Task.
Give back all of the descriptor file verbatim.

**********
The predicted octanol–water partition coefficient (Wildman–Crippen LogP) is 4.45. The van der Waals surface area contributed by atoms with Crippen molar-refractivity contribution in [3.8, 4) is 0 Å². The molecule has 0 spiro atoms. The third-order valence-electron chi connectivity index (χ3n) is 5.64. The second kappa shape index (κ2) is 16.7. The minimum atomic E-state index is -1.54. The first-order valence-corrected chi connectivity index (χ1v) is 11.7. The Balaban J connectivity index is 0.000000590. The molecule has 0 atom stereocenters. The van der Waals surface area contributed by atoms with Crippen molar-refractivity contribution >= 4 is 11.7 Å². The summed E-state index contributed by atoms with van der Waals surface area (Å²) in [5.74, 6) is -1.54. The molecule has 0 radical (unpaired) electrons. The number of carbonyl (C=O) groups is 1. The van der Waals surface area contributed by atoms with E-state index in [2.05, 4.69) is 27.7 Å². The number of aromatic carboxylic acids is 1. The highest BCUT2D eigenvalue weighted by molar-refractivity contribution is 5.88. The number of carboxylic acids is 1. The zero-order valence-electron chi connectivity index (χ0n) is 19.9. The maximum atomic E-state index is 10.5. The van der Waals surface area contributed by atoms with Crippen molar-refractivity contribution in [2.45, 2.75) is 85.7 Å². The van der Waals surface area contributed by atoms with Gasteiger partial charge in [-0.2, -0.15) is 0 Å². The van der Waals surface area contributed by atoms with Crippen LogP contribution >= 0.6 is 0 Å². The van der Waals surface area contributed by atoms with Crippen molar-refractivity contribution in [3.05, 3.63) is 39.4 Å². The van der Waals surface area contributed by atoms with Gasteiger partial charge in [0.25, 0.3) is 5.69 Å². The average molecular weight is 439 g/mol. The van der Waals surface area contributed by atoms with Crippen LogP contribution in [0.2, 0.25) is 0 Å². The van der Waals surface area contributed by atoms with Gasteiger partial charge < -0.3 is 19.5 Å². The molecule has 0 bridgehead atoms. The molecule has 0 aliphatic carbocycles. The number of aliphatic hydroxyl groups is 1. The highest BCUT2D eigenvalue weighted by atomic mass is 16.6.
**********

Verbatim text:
The predicted octanol–water partition coefficient (Wildman–Crippen LogP) is 4.45. The van der Waals surface area contributed by atoms with Crippen molar-refractivity contribution in [3.8, 4) is 0 Å². The molecule has 0 spiro atoms. The third-order valence-electron chi connectivity index (χ3n) is 5.64. The second kappa shape index (κ2) is 16.7. The minimum atomic E-state index is -1.54. The first-order valence-corrected chi connectivity index (χ1v) is 11.7. The Balaban J connectivity index is 0.000000590. The molecule has 0 atom stereocenters. The van der Waals surface area contributed by atoms with Crippen molar-refractivity contribution >= 4 is 11.7 Å². The summed E-state index contributed by atoms with van der Waals surface area (Å²) in [5.74, 6) is -1.54. The molecule has 0 radical (unpaired) electrons. The number of carbonyl (C=O) groups is 1. The van der Waals surface area contributed by atoms with E-state index in [2.05, 4.69) is 27.7 Å². The number of aromatic carboxylic acids is 1. The highest BCUT2D eigenvalue weighted by molar-refractivity contribution is 5.88. The number of carboxylic acids is 1. The zero-order valence-electron chi connectivity index (χ0n) is 19.9. The maximum atomic E-state index is 10.5. The van der Waals surface area contributed by atoms with Crippen molar-refractivity contribution in [2.45, 2.75) is 85.7 Å². The van der Waals surface area contributed by atoms with Gasteiger partial charge in [-0.2, -0.15) is 0 Å². The van der Waals surface area contributed by atoms with Crippen LogP contribution >= 0.6 is 0 Å². The van der Waals surface area contributed by atoms with Crippen molar-refractivity contribution in [3.05, 3.63) is 39.4 Å². The van der Waals surface area contributed by atoms with Gasteiger partial charge in [0.25, 0.3) is 5.69 Å². The average molecular weight is 439 g/mol. The van der Waals surface area contributed by atoms with Crippen LogP contribution in [0.2, 0.25) is 0 Å². The van der Waals surface area contributed by atoms with Gasteiger partial charge < -0.3 is 19.5 Å². The molecule has 0 bridgehead atoms. The molecule has 0 aliphatic carbocycles. The number of aliphatic hydroxyl groups is 1. The highest BCUT2D eigenvalue weighted by atomic mass is 16.6.